September 14, 2013 By Kelli Dugan/ | Photo credit: Mike Brantley/ View full article and photo gallery >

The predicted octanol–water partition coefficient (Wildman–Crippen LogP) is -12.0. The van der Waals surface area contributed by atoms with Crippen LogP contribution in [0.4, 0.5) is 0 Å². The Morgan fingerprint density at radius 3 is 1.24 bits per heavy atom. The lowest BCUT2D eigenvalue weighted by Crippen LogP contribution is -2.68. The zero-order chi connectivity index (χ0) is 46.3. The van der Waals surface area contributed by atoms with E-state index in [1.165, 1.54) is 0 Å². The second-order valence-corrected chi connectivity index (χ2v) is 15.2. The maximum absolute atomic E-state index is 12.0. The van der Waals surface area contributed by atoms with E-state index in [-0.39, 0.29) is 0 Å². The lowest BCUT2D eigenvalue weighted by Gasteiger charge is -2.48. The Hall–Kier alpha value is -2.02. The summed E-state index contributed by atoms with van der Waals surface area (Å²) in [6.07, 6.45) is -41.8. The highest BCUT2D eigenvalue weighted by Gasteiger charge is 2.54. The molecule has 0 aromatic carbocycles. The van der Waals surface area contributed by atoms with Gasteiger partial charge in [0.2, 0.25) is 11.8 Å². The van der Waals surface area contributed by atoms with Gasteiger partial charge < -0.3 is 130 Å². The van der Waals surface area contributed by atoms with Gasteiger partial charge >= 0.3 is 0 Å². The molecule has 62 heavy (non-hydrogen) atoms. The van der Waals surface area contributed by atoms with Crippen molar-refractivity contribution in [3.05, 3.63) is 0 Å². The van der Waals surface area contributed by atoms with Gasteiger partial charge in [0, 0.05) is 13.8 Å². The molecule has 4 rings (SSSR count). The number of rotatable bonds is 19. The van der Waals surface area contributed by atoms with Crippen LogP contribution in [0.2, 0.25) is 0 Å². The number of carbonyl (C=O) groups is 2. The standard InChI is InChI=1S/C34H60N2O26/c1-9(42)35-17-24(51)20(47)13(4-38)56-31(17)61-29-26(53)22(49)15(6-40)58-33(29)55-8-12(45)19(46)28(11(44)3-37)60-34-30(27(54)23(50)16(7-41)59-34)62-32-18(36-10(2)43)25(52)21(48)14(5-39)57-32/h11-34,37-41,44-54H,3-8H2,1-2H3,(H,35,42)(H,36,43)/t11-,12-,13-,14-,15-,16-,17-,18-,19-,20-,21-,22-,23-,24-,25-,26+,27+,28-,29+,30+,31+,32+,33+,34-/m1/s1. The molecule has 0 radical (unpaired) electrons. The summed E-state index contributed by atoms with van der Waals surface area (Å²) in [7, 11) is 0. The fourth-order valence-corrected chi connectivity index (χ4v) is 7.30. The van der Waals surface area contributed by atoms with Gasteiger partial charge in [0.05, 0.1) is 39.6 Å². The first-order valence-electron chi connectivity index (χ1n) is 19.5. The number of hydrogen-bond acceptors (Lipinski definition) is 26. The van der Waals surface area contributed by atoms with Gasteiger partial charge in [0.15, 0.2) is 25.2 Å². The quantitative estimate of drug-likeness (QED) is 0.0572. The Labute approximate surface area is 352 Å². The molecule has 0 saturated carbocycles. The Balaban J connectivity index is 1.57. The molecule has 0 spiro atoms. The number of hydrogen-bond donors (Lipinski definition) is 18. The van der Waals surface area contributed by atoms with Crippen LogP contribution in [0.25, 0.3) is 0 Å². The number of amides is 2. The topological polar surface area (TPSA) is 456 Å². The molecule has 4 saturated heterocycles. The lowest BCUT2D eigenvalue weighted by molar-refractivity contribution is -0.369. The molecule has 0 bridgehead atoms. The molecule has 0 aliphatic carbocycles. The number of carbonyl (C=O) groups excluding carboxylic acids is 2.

Mobile, Alabama – With $84,000 in scholarships to award and a plan to nearly triple the welding stations available to students, Bishop State Community College is systematically realigning its curriculum to meet Mobile's workforce needs. "We've invested a great deal of money into expanding our welding facility, and moving from 50 to 124 welding booths allows us to increase our capacity to train our welders to meet the skilled development demand," said Kathy Thompson, Bishop State's new dean of technical education and workforce development. In addition, Thompson said one of her first tasks after joining Bishop State was to revise a grant request submitted to the Alabama Department of Postsecondary Education administered through the Build Mobile program to shift its focus toward "expanding our student population and really reaching out to those who can't afford to come to school," she said. The result is an $84,000 Build Mobile grant her department intends to apply toward offering as many as 100 full and partial scholarships for Bishop State's welding program. The intention, she said, is to target "high school youth transitioning from secondary to postsecondary education, career switching adults and others seeking to develop a career in welding," and there's no question demand is there. In fact, fall enrollment in Bishop State's welding tracks increased nearly 67 percent from 106 students in 2012 to 177 in 2013. "Enrollment in our (welding) program has exploded, so we identified this as a logical area on which to focus some energy and passion," Thompson said. Rick Everett, chairman of Bishop State's division of commercial and industrial technology on the Carver campus, said the program's three-tiered program offers students the opportunity to learn as much or as little as they feel is necessary to land the job they want. The entry-level curriculum, he said, is covered during the first two semesters and includes very basic flux core and stick welding, but the training is sufficient to land employment with many shipyards or construction companies. "The first semester we cover fillets and then grooves the second. After that, they can exit if they choose with a short certificate," Everett said. Those students seeking more skilled positions can opt to complete the intermediate level during the third semester that includes both metal inert gas, or MIG, welding and tungsten inert gas, or TIG, welding. The former is more popular with aluminum craftsmen such as Austal USA, he said. "This level of training gets you mid-level jobs, and then pipe welding is the highest level. If you work pipe and don't mind traveling, you can make $100,000 a year, easy," Everett said, of the program's fourth and final semester's curriculum. He said the plan is to have 124 operational welding booths by the end of 2013, which dovetails fairly well with the current enrollment that's heavily weighted toward entry-level students. Of course, the enrollment figures can be misleading, Everett said, because Bishop State also offers some pre-employment training for companies such as Ingalls Shipbuilding and another program in nearby Mt. Vernon which brings the total number of students closer to 230. With Ingalls, for instance, Everett said he gets between 20 and 25 potential new hires every Monday morning. Within two to three weeks the pre-employment skills have been assessed, he said, and those selected to progress move into Ingalls' apprenticeship program. "Those who don't make it we recruit to come into our regular program in January, so they can get up to speed and maybe make the next round," Everett said. Bishop State will also begin offering night courses in pipe welding – the highest of the three tiers – because a lot of Ingalls' welders are structural welders looking to move up the chain, he said, and that will, in turn, free up lower-skilled jobs to backfill with new graduates. Of course, understanding the two primary types of students is key to properly structuring the program, he said. "A lot of the young students we get straight out of high school are just looking for a job, and they're not necessarily concerned with maximizing their earning potential. Then we also get a lot of older students who maybe never really gained any traction with their past efforts, and they're really looking for something they can make a career out of," Everett said. And then there's the flip side. "Of course, a lot of people get into (welding) not realizing all it involves – fire, extreme heat and the conditions you have to deal with – and they figure out pretty quickly it's just not for them. But I can tell you this for the ones who do have a knack for it: They'll never design a robot to put you out of work. This type of education is an investment in training for a good income, and it's a really good option for a lot of people," he said. As for the scholarships, Thompson said Bishop State will start accepting applications Oct. 14, and the process will continue through Dec. 1, ensuring anyone who qualifies does so during the pre-registration period for the spring of 2014. The applications will be considered, however, for spring, summer, and fall of 2014, she said. In addition, Thompson said some of the Build Mobile grant funding will be used to help offset the costs of certification for students who simply cannot afford the expense, thereby, eliminating the barrier. The intention, she said, is to provide as many as 50 students with $100 toward their American Welding Society industry certification costs. "I really want to focus on high school students who graduated, were a part of career tech at the high school level and focus on helping them continue to get certifications and move on up that (pay scale) ladder," she said, adding, "We'll also be looking at individuals who just earned a GED and want to kickstart a career as well as adults who are switching careers." And students concerned the jobs might not be there after they've invested the time and energy in obtaining the skills need to look no further than the commitment of local industry such as Ingalls and Austal, she said. "When we have students nearing graduation (Ingalls and Austal) will come here and test them on site. If they meet the requirements, they're offered a job. It doesn't get any more streamlined than that," Thompson said. "I'm just excited we can offer this opportunity to young adults, career switchers, and others to go on and work for one of these great companies right here in the region and to give them the type of earning capacity so that they truly understand what we mean when we talk about improving their quality of life." View full article and photo gallery >